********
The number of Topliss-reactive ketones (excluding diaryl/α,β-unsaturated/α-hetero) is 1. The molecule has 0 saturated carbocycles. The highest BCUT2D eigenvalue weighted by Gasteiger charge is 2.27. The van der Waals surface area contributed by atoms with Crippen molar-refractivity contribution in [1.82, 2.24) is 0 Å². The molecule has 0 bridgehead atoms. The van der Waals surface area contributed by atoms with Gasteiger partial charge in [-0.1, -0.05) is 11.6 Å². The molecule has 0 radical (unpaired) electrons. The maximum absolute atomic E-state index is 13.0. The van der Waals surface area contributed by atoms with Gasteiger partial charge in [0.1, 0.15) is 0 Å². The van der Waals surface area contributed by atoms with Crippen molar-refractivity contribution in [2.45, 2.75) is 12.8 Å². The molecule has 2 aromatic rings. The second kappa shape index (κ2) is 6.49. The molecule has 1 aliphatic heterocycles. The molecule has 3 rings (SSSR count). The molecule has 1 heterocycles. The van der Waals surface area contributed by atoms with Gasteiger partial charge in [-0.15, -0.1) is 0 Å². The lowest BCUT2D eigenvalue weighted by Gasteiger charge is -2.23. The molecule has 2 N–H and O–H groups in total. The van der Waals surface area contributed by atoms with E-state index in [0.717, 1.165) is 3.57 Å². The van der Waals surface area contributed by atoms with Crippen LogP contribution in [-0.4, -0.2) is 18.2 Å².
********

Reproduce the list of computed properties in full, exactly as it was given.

The number of Topliss-reactive ketones (excluding diaryl/α,β-unsaturated/α-hetero) is 1. The molecule has 0 saturated carbocycles. The highest BCUT2D eigenvalue weighted by Gasteiger charge is 2.27. The van der Waals surface area contributed by atoms with Crippen molar-refractivity contribution in [1.82, 2.24) is 0 Å². The molecule has 0 bridgehead atoms. The van der Waals surface area contributed by atoms with Gasteiger partial charge in [-0.1, -0.05) is 11.6 Å². The molecule has 0 radical (unpaired) electrons. The maximum absolute atomic E-state index is 13.0. The van der Waals surface area contributed by atoms with Gasteiger partial charge in [0.1, 0.15) is 0 Å². The van der Waals surface area contributed by atoms with Crippen molar-refractivity contribution in [2.45, 2.75) is 12.8 Å². The molecule has 2 aromatic rings. The second kappa shape index (κ2) is 6.49. The molecule has 1 aliphatic heterocycles. The molecule has 3 rings (SSSR count). The molecule has 1 heterocycles. The van der Waals surface area contributed by atoms with Gasteiger partial charge in [-0.15, -0.1) is 0 Å². The lowest BCUT2D eigenvalue weighted by Gasteiger charge is -2.23. The molecule has 2 N–H and O–H groups in total. The van der Waals surface area contributed by atoms with E-state index in [0.717, 1.165) is 3.57 Å². The van der Waals surface area contributed by atoms with Crippen LogP contribution in [-0.4, -0.2) is 18.2 Å².